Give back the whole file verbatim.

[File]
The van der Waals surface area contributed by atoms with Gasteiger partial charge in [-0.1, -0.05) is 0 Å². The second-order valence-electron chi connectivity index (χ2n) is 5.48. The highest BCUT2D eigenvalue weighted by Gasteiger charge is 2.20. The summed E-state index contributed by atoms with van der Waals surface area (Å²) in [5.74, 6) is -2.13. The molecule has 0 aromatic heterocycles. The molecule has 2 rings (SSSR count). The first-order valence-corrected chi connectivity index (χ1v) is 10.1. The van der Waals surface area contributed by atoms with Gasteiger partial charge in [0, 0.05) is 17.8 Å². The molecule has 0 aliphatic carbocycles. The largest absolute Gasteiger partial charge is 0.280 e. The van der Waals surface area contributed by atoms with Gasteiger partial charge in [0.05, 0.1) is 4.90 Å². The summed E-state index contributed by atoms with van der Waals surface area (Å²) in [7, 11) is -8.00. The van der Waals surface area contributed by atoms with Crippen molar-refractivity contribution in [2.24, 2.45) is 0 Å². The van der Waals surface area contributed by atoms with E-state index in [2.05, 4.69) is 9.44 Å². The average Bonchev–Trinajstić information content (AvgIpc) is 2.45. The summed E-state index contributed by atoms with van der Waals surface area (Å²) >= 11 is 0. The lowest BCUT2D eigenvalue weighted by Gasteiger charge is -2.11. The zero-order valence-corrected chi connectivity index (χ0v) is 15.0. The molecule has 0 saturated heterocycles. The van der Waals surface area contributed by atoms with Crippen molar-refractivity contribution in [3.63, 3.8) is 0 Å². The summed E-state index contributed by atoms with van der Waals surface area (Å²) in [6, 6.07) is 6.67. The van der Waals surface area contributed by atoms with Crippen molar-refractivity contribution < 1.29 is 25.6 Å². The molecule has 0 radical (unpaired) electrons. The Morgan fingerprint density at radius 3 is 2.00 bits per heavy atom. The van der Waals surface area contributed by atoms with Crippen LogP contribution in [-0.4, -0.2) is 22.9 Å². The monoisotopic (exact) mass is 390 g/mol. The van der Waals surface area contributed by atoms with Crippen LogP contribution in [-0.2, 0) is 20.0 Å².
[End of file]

The van der Waals surface area contributed by atoms with Gasteiger partial charge in [-0.1, -0.05) is 0 Å². The second-order valence-electron chi connectivity index (χ2n) is 5.48. The highest BCUT2D eigenvalue weighted by Gasteiger charge is 2.20. The summed E-state index contributed by atoms with van der Waals surface area (Å²) in [5.74, 6) is -2.13. The molecule has 0 aromatic heterocycles. The molecule has 2 rings (SSSR count). The first-order valence-corrected chi connectivity index (χ1v) is 10.1. The van der Waals surface area contributed by atoms with Gasteiger partial charge in [0, 0.05) is 17.8 Å². The molecule has 0 aliphatic carbocycles. The largest absolute Gasteiger partial charge is 0.280 e. The van der Waals surface area contributed by atoms with Gasteiger partial charge in [0.05, 0.1) is 4.90 Å². The summed E-state index contributed by atoms with van der Waals surface area (Å²) in [7, 11) is -8.00. The van der Waals surface area contributed by atoms with Crippen molar-refractivity contribution in [2.24, 2.45) is 0 Å². The van der Waals surface area contributed by atoms with E-state index in [2.05, 4.69) is 9.44 Å². The average Bonchev–Trinajstić information content (AvgIpc) is 2.45. The summed E-state index contributed by atoms with van der Waals surface area (Å²) >= 11 is 0. The lowest BCUT2D eigenvalue weighted by Gasteiger charge is -2.11. The zero-order valence-corrected chi connectivity index (χ0v) is 15.0. The molecule has 0 saturated heterocycles. The van der Waals surface area contributed by atoms with Crippen molar-refractivity contribution in [3.63, 3.8) is 0 Å². The summed E-state index contributed by atoms with van der Waals surface area (Å²) in [6, 6.07) is 6.67. The van der Waals surface area contributed by atoms with Crippen molar-refractivity contribution < 1.29 is 25.6 Å². The molecule has 0 radical (unpaired) electrons. The Morgan fingerprint density at radius 3 is 2.00 bits per heavy atom. The van der Waals surface area contributed by atoms with Crippen LogP contribution in [-0.4, -0.2) is 22.9 Å². The monoisotopic (exact) mass is 390 g/mol. The van der Waals surface area contributed by atoms with Crippen LogP contribution in [-0.2, 0) is 20.0 Å².